Brisk, Funny ‘Mean Girls’ Tackles Skin Color
Opinionated Judge by Darleen Ortega
Darleen Ortega | 1/28/2020, 12:39 p.m.
What makes teenagers so exasperating to live with, and such fascinating story subjects, is that they reflect back to us what we least like to see in ourselves. For teenagers--perhaps particularly teenage girls--the stakes of each interaction feel heightened, and they haven't yet learned how (and see no reason) to hide or dress up or tone down their worst impulses.
In "School Girls: or, The African Mean Girls Play," now on stage at the Armory in a co-production of Portland Center Stage and Artists Repertory Theater, teenage girls at a boarding school in Ghana fight to the death over who is prettiest and most worldly and who has the best shot as a contestant in the Miss Ghana pageant. The stakes are high--and white supremacy makes them more surmountable, even for a group of African girls.
Playwright Jocelyn Bioh plays this context for broad laughs, and teenage girls the world over are indeed funny; for these African teenagers in 1986, "The Baby-Sitters Club" can be "really powerful stuff" and one can dream of visiting an American White Castle ("a castle with food!"). In other hands, this material would feel exploitive, but it helps that Bioh's own parents immigrated to the U.S. from Ghana in 1968, and that she is motivated in part by a clear intention around presenting African stories that move us beyond the crude poverty porn that characterizes most of our collective image of the African continent. The laughs here are affectionate, and reflect some important insider understanding about what it is like to live female inside of dark skin.
The story revolves around a pack of girls who jockey for in-group status at a Ghanaian boarding school. The leader of the pack is, unmistakably, Paulina (Andrea Vernae, taut with furious energy), who relentlessly asserts her dominance with endless corrections of the girls who vie for her approval. There is no question in anyone's mind that she has the only real shot at winning the pageant -- with its rumored promise of a potential date with Bobby Brown! -- until a new girl, Ericka (a lovely Morgan Walker) arrives from the U.S. She is kind, eager to make friends, and well-endowed with American beauty products, knowledge of American culture, and light skin that is naturally hers and not just a sign of better whitening products. ("Wow! You really are blessed!" one of the girls exclaims, to Paulina's evident horror.)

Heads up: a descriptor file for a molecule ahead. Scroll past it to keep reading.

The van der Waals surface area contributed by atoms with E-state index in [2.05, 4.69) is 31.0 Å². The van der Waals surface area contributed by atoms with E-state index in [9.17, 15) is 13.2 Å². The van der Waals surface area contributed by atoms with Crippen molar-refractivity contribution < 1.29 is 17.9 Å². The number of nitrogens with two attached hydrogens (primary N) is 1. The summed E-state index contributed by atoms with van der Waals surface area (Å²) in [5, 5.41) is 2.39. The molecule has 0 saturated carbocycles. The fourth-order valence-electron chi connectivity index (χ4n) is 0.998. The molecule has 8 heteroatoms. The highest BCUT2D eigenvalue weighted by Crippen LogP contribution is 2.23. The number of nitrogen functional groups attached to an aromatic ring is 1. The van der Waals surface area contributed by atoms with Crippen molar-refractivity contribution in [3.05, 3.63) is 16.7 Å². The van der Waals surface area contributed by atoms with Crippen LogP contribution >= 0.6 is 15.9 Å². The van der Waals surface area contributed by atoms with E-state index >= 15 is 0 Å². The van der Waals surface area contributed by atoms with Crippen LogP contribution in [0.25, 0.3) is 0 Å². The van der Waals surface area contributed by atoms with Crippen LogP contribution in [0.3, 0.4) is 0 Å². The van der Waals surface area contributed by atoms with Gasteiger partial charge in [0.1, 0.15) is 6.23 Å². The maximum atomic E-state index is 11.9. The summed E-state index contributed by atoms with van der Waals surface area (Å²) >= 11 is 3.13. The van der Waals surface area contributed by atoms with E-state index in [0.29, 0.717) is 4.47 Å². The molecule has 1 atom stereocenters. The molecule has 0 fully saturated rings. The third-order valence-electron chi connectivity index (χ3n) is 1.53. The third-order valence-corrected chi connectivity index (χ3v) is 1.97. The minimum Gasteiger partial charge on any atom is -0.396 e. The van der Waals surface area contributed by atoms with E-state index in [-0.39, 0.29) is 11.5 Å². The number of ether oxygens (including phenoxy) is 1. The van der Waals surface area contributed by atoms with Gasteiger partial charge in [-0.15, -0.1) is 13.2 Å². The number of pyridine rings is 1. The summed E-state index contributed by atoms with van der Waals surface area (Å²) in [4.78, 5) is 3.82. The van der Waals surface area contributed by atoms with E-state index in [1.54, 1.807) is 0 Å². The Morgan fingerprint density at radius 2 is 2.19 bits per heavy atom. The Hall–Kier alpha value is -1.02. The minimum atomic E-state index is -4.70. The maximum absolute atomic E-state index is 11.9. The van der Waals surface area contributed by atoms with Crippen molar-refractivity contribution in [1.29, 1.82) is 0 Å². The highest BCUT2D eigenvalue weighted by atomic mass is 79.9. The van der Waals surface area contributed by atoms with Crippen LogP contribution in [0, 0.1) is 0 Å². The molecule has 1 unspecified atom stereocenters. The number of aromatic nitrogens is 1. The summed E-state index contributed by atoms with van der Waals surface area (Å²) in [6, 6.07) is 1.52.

Even the two adults in the picture--the school's beleaguered headmistress, Frances (Kisha Jarrett), and her own former rival, the visiting pageant representative Eloise (Sara Williams), who finds a way to mention in nearly every sentence that she was Miss Ghana 1966--embody the essential conflict that these women carry in their bodies. Although Frances urges all the girls to audition for the pageant, to Frances, Paulina is the only real contender; she is driven, deserving, and embodies a truly Ghanaian standard of beauty. As Paulina gloats to the girls, "Headmistress likes to make everyone feel like they have a fair chance, but we all know I'm the best." But once the ambitious and practical Eloise lays eyes on Ericka, she sees the promise of a real shot; Ericka, with her pale skin and more European features, is what the judges like to see: "girls who have a more universal and commercial look."
In this brisk and funny play, it's a small but powerful point: even in Ghana, one's proximity to whiteness is what determines one's value. And even though the play isn't subtle and packages its truth in buoyant humor, the point, which too few audience members will have even begun to interrogate, is well made. Colorism operates relentlessly no matter where you are.
This production benefits from a uniformly solid cast that lives the jokes and nervous energy and hints of underlying sorrow in their bodies. These women know the power of this material and carry it in every muscle and pore. Each is funny and beautiful in her own way, and each (including Taylor) fails to measure up to the impossible standard of whiteness. And the show is buoyed by Wanda Walden's spot-on costumes, which comically express the inherent humor in African girls aspiring to 1980s American pop culture, which is itself somehow inherently and comically aspirational.
Bioh's play feels too short; I wish she had carried her very good idea a bit deeper. But spending a brisk 80 minutes with these splendid women is too precious an opportunity to miss. The production runs through Feb. 16.
Darleen Ortega is a judge on the Oregon Court of Appeals and the first woman of color to serve in that capacity. Her movie and theater review column Opinionated Judge appears regularly in The Portland Observer. Find her review blog at opinionatedjudge.blogspot.com.